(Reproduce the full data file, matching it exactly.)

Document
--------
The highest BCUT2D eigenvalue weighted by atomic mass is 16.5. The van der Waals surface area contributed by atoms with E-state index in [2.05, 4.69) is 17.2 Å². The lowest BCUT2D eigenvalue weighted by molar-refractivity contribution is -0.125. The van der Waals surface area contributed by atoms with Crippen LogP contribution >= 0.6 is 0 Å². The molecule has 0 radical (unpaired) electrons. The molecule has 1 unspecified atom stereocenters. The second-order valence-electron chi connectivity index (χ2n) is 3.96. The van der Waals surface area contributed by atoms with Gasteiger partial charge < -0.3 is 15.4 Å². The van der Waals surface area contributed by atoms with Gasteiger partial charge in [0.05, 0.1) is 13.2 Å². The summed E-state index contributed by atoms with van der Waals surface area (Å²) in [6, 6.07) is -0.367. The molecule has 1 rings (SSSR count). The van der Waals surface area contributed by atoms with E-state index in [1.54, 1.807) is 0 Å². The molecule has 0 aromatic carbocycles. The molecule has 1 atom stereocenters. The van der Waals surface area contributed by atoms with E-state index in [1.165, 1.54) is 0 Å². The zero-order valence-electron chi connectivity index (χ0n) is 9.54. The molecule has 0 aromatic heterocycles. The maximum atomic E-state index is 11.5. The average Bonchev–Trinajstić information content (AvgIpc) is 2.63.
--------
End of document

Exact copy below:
The highest BCUT2D eigenvalue weighted by atomic mass is 16.5. The van der Waals surface area contributed by atoms with E-state index in [2.05, 4.69) is 17.2 Å². The lowest BCUT2D eigenvalue weighted by molar-refractivity contribution is -0.125. The van der Waals surface area contributed by atoms with Crippen LogP contribution >= 0.6 is 0 Å². The molecule has 0 radical (unpaired) electrons. The molecule has 1 unspecified atom stereocenters. The second-order valence-electron chi connectivity index (χ2n) is 3.96. The van der Waals surface area contributed by atoms with Gasteiger partial charge < -0.3 is 15.4 Å². The van der Waals surface area contributed by atoms with Gasteiger partial charge in [0.05, 0.1) is 13.2 Å². The summed E-state index contributed by atoms with van der Waals surface area (Å²) in [6, 6.07) is -0.367. The molecule has 1 rings (SSSR count). The van der Waals surface area contributed by atoms with E-state index in [1.54, 1.807) is 0 Å². The molecule has 0 aromatic carbocycles. The molecule has 1 atom stereocenters. The van der Waals surface area contributed by atoms with E-state index in [1.165, 1.54) is 0 Å². The zero-order valence-electron chi connectivity index (χ0n) is 9.54. The molecule has 0 aromatic heterocycles. The maximum atomic E-state index is 11.5. The average Bonchev–Trinajstić information content (AvgIpc) is 2.63.